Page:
New EU rules on public procurement: better value for money, growth and sustainability?

Speakers: Rühle Heide, Nunes de Almeida Joaquim
Moderator: Cahill Dermot

We are most pleased to invite you to participate in an evening of discussion on the new EU rules on public procurement with our distinguished speakers:

The debate will be chaired by Professor Dermot Cahill, Dean of Bangor University Law Faculty, and Research Director of the Institute for Competition and Procurement Studies.

About the debate

In April 2011, the European Commission adopted the Single Market Act, an ambitious programme to stimulate the economy, which comprised twelve important domains of action in order to both revive the single market and to achieve a more sustainable and inclusive growth. The domains which the Commission pointed out as crucial included, among others, workers’ mobility, SMEs financing, consumer protection, as well as transport, energy networks and the reform of public procurement. Given its financial significance, its potential impact on the EU economy, as well as its importance as a channel for medium and long-term investments, the EU public procurement reform has been hailed as one of the most important legislative acts of the 2009-2014 institutional term.

On January 15th, the European Parliament gave its approval for the reform of the EU public procurement law regime by adopting a set of three new directives; a revised public sector directive, a revised utilities sector directive, and a new directive concerning concessions contracts. These are expected to be approved by the Council in the near future, paving the way for publication and entry into force in Spring. Furthermore, a new regulation on the access of third country goods or services to the EU’s internal public procurement market has also been approved in pursuance of a more complete and effective reform.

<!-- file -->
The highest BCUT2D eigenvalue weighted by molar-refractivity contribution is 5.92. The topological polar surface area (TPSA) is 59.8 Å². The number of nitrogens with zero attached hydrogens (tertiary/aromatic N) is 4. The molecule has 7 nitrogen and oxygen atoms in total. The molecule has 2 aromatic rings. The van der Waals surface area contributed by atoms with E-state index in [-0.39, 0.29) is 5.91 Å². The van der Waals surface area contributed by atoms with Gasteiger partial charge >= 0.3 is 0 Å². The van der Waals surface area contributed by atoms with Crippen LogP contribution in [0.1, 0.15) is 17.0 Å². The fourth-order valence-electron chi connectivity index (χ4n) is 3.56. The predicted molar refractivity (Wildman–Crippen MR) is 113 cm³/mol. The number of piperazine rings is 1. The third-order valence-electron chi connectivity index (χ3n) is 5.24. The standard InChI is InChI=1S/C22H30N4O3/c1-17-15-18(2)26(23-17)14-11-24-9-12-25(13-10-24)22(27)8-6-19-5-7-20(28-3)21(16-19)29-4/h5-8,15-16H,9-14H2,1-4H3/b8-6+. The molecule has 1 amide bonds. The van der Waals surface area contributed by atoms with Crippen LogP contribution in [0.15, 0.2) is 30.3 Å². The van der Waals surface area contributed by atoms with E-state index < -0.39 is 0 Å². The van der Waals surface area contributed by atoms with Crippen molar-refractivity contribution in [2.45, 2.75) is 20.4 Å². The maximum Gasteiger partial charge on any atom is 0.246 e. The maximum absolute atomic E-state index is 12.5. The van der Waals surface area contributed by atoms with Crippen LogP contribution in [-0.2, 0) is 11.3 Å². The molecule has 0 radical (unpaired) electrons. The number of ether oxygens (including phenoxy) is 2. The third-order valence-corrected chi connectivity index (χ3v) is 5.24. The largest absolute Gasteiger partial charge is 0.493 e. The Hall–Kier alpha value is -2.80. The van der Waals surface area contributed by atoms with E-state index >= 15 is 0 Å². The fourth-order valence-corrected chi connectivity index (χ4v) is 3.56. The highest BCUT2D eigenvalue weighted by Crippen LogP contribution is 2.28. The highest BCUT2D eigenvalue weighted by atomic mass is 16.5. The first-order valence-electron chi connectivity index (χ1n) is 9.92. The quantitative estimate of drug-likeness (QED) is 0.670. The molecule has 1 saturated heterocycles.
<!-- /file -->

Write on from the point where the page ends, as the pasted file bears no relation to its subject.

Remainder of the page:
This set of measures was put forward to ensure the application of simpler and more consistent rules in order to foster transparency practices, cut administrative burdens, prevent discriminatory behaviour and further the freedom to provide services across border. In addition, EU institutions decided to agree on new criteria which are not only based on the principle of the “most economically advantageous tender”, but which also reward wider environmental and social goals and/or innovative features of public procurement bids. The package is seen by many as the most ambitious reform of the procurement regime to date, while others remain sceptical about its potential impact. As public procurement accounts for one fifth of the EU GDP, the stakes in terms of better use of public money and economic growth are obvious. At the same time, the strategic use of public expenditure to achieve societal goals can be a smart and powerful lever. Nevertheless, a question remains to be asked: are the new EU rules on procurement fit for purpose, especially in times of slow economic recovery?

Please, note that the debate will be held under the Chatham House Rule.  The event will commence with a welcome drink at 7h00 pm, followed by a debate at 7h30 pm. After the debate there will be an opportunity for questions and discussions. We look forward to seeing you at 7h00 pm on the 18th of February  at Science14 Atrium, rue de la Science, 14-b, Brussels.

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